Justice Denise Bellamy called him up in 2002 to see if he'd like to act as lead
counsel in the Toronto Computer Leasing Inquiry (better known as the MFP
inquiry), he knew it was one of those opportunities he couldn't pass up.
thought it was going to take about a year, which is a long time in my business
to be away. So it was all 'I don't know' and reservations, etc., but everyone I
spoke with who had acted as counsel said it was quite the experience," he told
Law Times in an exclusive interview.
inquiry took almost three years to conclude, heard 156 witnesses, and saw
124,000 pages of documents at a cost of $19.2 million to probe into the
dealings of MFP Financial Services and the City of Toronto.
so entirely different from anything you've ever done as a counsel because the
judge and counsel actually set up the organizational structure of the inquiry
including looking at space for the inquiry, hiring all manner of people from
communications people to technical people," Manes said from his downtown
Toronto office at Torkin Manes LLP.
soup to nuts, you're setting up an entire organization. . . . Fortunately,
Justice Bellamy has a considerable background in government service and had a
real appreciation of the challenges we had to face in terms of setting up the
those mechanics were in place, which took about four months, how did Manes
prepare for the inquiry itself?
like to tell you that it was just like how you go about a trial, but it really
wasn't because the context is different. Here commission counsel are
investigators and that investigation is conducted in private and it's conducted
in public at the hearing portion. So that is completely different than a
typical barrister position where the investigations are done, if you're
defence, by the adjusters, you pick up the brief, and go prepare some
witnesses. It's not like that. You are an investigator."
public inquiries are watched through the media by the public, Manes says
commission counsel were instructed to speak with the media as often as possible
about issues they could comment on. They welcomed the coverage and tried to
make the process as easy and transparent as possible.
in that almost transparent atmosphere added a very new dimension. I had been
involved in a number of trials that attracted media attention but never
something that attracted such continual and knowledgeable attention by the
media. The media was well familiar with these issues, especially the Toronto media."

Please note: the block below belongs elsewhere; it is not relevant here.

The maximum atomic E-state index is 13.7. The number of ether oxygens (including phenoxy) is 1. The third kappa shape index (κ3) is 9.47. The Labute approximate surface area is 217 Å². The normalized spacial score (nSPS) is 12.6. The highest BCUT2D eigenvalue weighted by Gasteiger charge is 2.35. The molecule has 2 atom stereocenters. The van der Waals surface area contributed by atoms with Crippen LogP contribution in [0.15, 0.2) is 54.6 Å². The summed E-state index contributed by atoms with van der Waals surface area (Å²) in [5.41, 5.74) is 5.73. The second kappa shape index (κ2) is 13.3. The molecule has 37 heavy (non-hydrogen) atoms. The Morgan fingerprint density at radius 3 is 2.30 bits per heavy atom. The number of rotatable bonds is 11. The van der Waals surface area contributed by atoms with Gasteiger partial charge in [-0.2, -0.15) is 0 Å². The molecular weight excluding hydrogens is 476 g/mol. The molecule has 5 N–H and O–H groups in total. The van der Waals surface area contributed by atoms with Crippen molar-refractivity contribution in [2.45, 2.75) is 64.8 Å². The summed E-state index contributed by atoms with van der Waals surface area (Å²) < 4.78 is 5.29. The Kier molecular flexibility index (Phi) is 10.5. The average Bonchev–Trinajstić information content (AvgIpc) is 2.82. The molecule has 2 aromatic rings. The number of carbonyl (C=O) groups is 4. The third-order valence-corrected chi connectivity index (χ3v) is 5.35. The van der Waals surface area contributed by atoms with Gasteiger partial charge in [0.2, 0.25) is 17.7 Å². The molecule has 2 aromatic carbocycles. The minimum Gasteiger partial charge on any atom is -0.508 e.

length of any inquiry can be hard to predict, but Manes says when you
investigate one issue it may lead to another or even to matters not within the
inquiry's jurisdiction. The commission also discovered information that
required an adjournment for a criminal investigation.
of those things could ever be foreseen and those considerably extended the
commission. In addition, during the course of this we had an employee of the
city who felt that she had been threatened by the city for her possible
participation," he says. "There's nothing in your terms of reference about such
things but we had to fully investigate that over a couple of weeks and we spent
a week on that at the hearing.
are the kind of turns and twists that you just cannot predict."
says because Bellamy and her counsel worked so closely together and for such a
long period of time, it was important that they got along. Manes got to know
Bellamy when the two sat as Law Society of Upper Canada benchers together, and
says that relationship helped them work through various challenges.
are dark days. There are very dark days especially in the glare of public
scrutiny. And there are a lot of tests to those relationships. The relationship
not only has to be able to deal with those but there is a constant need for
communication and, you know as well as I do, communication is never perfect but
as much as you can we talked day and night. And when I say days, we're talking
about sometimes those days would begin at 5 a.m. and sometimes those nights
would go on to very late," he says.